City officials say proposed state landfill changes would waste resources, jobs, money
Ann Arbor City Council passed a resolution on March 19 in support of the existing 1990 legislative ban on sending yard wastes to state landfills. This resolution is offered in response to bills passed last week in the state House of Representatives (HB 4265 and HB 4266 ) that would modify the ban on landfilling yard wastes.
According to Ann Arbor's environmental coordinator Matt Naud, "Ann Arbor has created a composting program that is 27 percent less expensive per ton of material than landfilling."
Naud adds, "The production of compost also benefits the city by creating jobs and the sale of compost generates new funds to help support recycling and composting programs in the local community."
Mayor John Hieftje stated: "Lifting this ban represents a big step backward for our state."
Naud explains that the cost to collect and dispose of Ann Arbor's garbage in landfills currently costs $24.83 per ton, with anticipated increases each year. In comparison, composting costs are $19 per ton and are expected to decrease during the next five years.
Ann Arbor collects an average of 10,000 tons of yard waste per year from city properties. Landfilling these tons would cost the city an additional $53,000 per year. Ann Arbor's compost site also receives yard waste from other communities and helps lower the solid waste costs for other municipalities.
The suggestion by landfill operators that yard waste buried in landfills contributes a significant source of "green energy" from captured methane gas is not supportable.
"There is ample research demonstrating that perishable organics (including grass clippings, leaves, and food waste) will decompose and release methane into the atmosphere during the initial three months of landfill burial — long before the gas collection systems are installed and operational," explains Naud.
"Even under optimum circumstances, less than half of the landfill gasses are captured for energy production. The escaping methane gas from landfills contributes a potent greenhouse gas into the atmosphere, with 23 times the heat-trapping properties of carbon dioxide."
Methane gas-fueled generation is a less effective way to manage wastes according to the most recent U.S. Environmental Protection Agency's municipal solid waste assessment. "Combustion or gasification with energy recovery, or waste-to-energy (WTE), is the environmentally preferable route for mixed solid wastes that are neither recyclable nor compostable."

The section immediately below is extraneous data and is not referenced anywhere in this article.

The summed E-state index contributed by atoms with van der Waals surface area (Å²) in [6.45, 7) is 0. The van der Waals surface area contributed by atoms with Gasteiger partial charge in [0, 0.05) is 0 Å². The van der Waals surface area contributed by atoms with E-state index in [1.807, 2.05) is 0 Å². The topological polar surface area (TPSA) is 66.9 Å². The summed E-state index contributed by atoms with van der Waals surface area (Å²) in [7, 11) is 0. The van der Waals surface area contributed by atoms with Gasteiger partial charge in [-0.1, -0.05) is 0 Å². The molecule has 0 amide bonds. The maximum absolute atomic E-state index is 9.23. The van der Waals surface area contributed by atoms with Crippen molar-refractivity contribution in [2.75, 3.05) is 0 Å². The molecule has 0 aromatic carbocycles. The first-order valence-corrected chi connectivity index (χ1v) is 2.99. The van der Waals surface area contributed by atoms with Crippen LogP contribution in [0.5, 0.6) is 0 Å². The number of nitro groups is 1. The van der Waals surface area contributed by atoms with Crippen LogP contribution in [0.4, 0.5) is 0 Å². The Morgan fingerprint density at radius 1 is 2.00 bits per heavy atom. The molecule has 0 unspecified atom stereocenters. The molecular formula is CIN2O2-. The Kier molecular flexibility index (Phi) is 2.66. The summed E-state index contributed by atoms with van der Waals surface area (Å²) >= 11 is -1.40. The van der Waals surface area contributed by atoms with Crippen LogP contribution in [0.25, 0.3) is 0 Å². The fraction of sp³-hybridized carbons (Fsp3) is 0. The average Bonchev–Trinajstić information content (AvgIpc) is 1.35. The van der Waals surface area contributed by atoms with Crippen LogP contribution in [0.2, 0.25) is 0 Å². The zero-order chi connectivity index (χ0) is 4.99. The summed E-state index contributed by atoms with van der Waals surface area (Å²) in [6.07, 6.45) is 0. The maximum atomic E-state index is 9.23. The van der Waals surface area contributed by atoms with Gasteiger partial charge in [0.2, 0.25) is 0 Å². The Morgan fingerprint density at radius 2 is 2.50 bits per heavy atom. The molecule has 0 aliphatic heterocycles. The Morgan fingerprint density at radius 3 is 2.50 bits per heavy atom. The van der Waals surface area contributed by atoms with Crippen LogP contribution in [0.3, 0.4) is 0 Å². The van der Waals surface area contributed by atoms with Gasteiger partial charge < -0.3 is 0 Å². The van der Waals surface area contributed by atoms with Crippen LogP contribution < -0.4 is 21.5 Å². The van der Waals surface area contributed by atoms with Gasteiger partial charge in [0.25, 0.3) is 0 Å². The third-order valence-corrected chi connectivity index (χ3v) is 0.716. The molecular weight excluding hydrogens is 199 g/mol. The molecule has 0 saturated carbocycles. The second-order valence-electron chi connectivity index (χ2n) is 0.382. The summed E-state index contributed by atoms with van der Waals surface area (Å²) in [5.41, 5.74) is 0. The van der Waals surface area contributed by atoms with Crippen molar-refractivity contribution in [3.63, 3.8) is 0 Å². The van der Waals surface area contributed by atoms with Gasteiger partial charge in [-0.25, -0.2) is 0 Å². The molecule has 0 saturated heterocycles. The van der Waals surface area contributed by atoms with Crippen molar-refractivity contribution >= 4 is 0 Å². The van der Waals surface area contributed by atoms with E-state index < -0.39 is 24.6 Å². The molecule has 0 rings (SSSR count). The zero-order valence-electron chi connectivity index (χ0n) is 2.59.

In addition to raising costs for the public in managing their yard wastes, lifting the yard waste landfill ban could encourage more states and Canada to send trash to Michigan. The existing yard waste landfill ban had some impact on reducing the amount of unseparated trash coming into the state.
In passing this resolution, the City of Ann Arbor is joining with the Michigan Recycling Coalition, the U.S. Composting Council, the Ecology Center, League of Conservation voters, and others to encourage public involvement in this discussion. The Ecology Center is coordinating comments on these proposed bills to state elected officials online.
Ann Arbor's resolution states that composting offers an environmentally sound, cost-effective, and decentralized method for managing yard clippings and other organic wastes, without the long-term impacts of landfill disposal.
Michigan's compost industry provides sustainable jobs and produces a valuable soil amending end-product used by farmers, landscapers, governments and residents. In contrast, landfills are engineered to exacting and expensive specifications to limit pollution from the disposal of other wastes.
Repealing the existing yard waste landfill ban benefits landfill operators for short-term solutions, while raising long-term costs to the public and environment.
City Council Resolution to Ban Landfilling Yard Waste for Landfills, as submitted for consideration on March 19, 2012
U.S. Composting Council: General fact sheet web page, Presentation for upholding Michigan's yard waste landfill ban
Nicole (Lowen) Berg is the MRF education center and special projects coordinator at the City of Ann Arbor. Nicole can be reached at firstname.lastname@example.org. Visit www.a2gov.org for more information on local environmental topics including recycling, composting, water conservation, and choices for green living.
Your World provides local environmental information to our community. Contributing partners include: Washtenaw County's Environmental Health Division; the nonprofit Recycle Ann Arbor; the City of Ann Arbor's Public Services Area, Natural Area Preservation, Systems Planning programs for Energy, Environmental Coordination, Solid Waste, Transportation, and Water Resources.